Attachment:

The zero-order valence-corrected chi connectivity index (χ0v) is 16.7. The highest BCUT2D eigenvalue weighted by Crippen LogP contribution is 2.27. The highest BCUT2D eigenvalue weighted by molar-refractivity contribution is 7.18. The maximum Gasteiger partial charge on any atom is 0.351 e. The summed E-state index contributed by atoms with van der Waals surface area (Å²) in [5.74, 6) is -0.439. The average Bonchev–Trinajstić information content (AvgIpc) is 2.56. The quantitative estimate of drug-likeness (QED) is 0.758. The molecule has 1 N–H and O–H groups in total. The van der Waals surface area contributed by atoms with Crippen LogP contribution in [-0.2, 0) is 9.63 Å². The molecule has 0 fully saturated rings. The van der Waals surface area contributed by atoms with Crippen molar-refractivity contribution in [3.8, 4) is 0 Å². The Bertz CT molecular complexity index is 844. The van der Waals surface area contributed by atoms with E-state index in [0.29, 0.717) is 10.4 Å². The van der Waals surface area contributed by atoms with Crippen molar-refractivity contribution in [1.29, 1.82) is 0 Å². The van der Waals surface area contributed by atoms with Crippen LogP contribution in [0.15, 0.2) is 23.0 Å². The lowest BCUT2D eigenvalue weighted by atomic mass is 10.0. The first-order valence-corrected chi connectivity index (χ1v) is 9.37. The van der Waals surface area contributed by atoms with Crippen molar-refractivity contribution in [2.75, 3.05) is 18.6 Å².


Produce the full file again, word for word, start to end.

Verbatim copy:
The zero-order valence-corrected chi connectivity index (χ0v) is 16.7. The highest BCUT2D eigenvalue weighted by Crippen LogP contribution is 2.27. The highest BCUT2D eigenvalue weighted by molar-refractivity contribution is 7.18. The maximum Gasteiger partial charge on any atom is 0.351 e. The summed E-state index contributed by atoms with van der Waals surface area (Å²) in [5.74, 6) is -0.439. The average Bonchev–Trinajstić information content (AvgIpc) is 2.56. The quantitative estimate of drug-likeness (QED) is 0.758. The molecule has 1 N–H and O–H groups in total. The van der Waals surface area contributed by atoms with Crippen LogP contribution in [-0.2, 0) is 9.63 Å². The molecule has 0 fully saturated rings. The van der Waals surface area contributed by atoms with Crippen molar-refractivity contribution in [3.8, 4) is 0 Å². The Bertz CT molecular complexity index is 844. The van der Waals surface area contributed by atoms with E-state index in [0.29, 0.717) is 10.4 Å². The van der Waals surface area contributed by atoms with Crippen molar-refractivity contribution in [1.29, 1.82) is 0 Å². The van der Waals surface area contributed by atoms with Crippen LogP contribution in [0.15, 0.2) is 23.0 Å². The lowest BCUT2D eigenvalue weighted by atomic mass is 10.0. The first-order valence-corrected chi connectivity index (χ1v) is 9.37. The van der Waals surface area contributed by atoms with Crippen molar-refractivity contribution in [2.75, 3.05) is 18.6 Å².